On a muggy day in January, 2012, researchers waded into the south Florida wetlands to install a monitoring tower. Located near Big Cypress Swamp, the equipment will take hourly measurements and report back on the water quality of the wetlands.
The long-term goal is to help restore the area, according to project’s leader, Dr. Li Zhang, assistant director of the Everglades Wetland Research Park. First, they need to know the baseline conditions — hence the wading trip.
“We need scientific data to support [restoration efforts],” she explains.
The Everglades Wetland Research Park is part of the Kapnick Center, located on the campus of the Naples Botanical Garden. The research park, which is a Florida Gulf Coast University facility, was created to “provide teaching, research, and service related to wetland, river, and coastal science and ecological engineering.”
South Florida’s ecosystem needs all the help it can get. Unaware of the hugely important niche occupied by wetlands, successive generations attempted to drain and control the area. In 1948, Congress authorized the Central & Southern Florida Project (CSF), an ambitious and mostly successful effort to tame and control the floodwaters that continually ravaged South Florida. About 1,000 miles of levees, 720 miles of canals, and nearly 200 miles of water control structures were built to “provide water supply for municipal, industrial, and agricultural uses, prevention of saltwater intrusion, water supply for Everglades National Park, and protection of fish and wildlife resources,” according to the Comprehensive Everglades Restoration Plan.
The CSF was passed in response to decades of difficulties with the South Florida landscape. The area’s interior was barely habitable. Droughts threatened the fresh water supply and floods destroyed homes. Unfortunately, while the CSF fueled South Florida’s development, it worsened the Everglades’ serious problems.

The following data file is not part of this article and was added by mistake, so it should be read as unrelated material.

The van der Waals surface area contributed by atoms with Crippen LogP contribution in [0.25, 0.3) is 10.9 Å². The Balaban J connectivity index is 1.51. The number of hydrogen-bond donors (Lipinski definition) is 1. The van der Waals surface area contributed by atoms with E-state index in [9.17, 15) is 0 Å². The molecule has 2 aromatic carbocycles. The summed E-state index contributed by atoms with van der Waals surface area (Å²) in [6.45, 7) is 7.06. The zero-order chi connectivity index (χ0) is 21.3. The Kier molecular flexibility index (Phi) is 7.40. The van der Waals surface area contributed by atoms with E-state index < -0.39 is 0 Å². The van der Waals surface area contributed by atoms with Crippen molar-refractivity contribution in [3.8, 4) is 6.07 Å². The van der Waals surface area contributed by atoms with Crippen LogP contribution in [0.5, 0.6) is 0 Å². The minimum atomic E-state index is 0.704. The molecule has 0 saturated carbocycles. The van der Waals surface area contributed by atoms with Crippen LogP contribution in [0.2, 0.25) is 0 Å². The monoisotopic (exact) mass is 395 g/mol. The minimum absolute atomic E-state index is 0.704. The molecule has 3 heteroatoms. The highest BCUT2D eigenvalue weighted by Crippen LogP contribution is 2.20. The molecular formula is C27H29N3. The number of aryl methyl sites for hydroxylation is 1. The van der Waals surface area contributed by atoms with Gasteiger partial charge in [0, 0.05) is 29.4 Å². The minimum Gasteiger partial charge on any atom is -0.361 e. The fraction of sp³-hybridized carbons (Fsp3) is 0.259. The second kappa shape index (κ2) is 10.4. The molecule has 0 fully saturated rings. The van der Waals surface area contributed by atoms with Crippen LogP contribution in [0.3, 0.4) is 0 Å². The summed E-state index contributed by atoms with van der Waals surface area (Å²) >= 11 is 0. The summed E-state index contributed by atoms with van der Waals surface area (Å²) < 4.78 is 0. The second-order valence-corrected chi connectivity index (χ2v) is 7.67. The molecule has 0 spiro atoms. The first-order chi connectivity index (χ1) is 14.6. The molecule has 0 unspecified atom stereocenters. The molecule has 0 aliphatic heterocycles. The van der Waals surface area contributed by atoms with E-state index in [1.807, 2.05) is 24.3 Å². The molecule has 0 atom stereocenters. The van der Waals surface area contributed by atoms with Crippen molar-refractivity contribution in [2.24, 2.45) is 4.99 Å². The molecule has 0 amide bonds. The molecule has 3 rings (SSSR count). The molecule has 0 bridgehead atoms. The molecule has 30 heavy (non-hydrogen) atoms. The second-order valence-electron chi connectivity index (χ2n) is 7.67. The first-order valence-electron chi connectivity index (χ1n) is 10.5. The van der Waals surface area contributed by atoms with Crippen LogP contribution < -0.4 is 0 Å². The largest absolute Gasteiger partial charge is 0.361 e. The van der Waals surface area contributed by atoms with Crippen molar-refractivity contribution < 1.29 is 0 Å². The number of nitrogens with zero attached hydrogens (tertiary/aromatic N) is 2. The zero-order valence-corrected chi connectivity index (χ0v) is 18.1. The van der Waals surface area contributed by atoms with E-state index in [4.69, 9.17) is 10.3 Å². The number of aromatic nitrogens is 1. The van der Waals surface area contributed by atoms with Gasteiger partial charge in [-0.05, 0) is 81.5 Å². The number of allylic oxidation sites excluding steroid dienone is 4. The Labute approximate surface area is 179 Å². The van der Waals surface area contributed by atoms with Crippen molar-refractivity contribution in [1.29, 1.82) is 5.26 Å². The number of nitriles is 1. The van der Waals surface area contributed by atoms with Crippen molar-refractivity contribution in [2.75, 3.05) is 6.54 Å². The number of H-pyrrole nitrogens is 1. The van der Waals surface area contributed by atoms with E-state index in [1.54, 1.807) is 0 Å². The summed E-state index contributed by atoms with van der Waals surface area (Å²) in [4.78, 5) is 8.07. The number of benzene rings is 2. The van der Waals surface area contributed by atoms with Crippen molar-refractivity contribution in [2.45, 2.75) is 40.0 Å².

While the ecosystem used to be the domain of alligators, panthers and countless flocks of migratory birds, the wildlife dwindled as the human population rose from 500,000 in the 1900s to its current level of 6 million. The term “Everglades” generally is shorthand for Everglades National Park, but the “River of Grass” used to cover nearly all of South Florida. The whole ecosystem of the area has been impacted by development.
Now (as before), the area suffers from droughts and overabundance of water, usually at the wrong times of the year. Development caused water to run off too quickly, draining into the ocean and reducing the water available to the ecosystem. What water did enter was of poor quality, and it no longer moved freely throughout the system.
Over the past decades, the world has come to appreciate the beneficial role that wetlands play in the larger ecosystem. The Ramsar Convention on Wetlands lists flood control, groundwater replenishment, shore stabilization and storm protection, water purification, and climate change mitigation and adaptation among the benefits of wetlands — the same benefits that draining was supposed to provide. The convention classifies the Everglades as a “Wetland of International Importance,” in addition to its designations as a World Heritage Site and International Biosphere Reserve.
The Water Resources Development Acts of 1992 and 1995 started a process of reexamining the CSF, and the creation of an ambitious long-term initiative – the Comprehensive Everglades Restoration Plan – to renew the health of the ecosystem. One of the goals of the plan is to capture most of the 1.7 billion gallons of water that are discharged daily and use it to supply the natural system and the needs of the population. More than 240 miles of project canals and internal levees will be removed to lift barriers to water movement.
Long marginalized, the Everglades are finally being appreciated, but Zhang’s research won’t stop at the South Florida border. The restoration project has larger goals than local development. Collaboration with international scholars is planned, as well as inquiry into how wetlands can help mitigate the effects of climate change.
“Wetlands are a very important landscape,” Zhang says.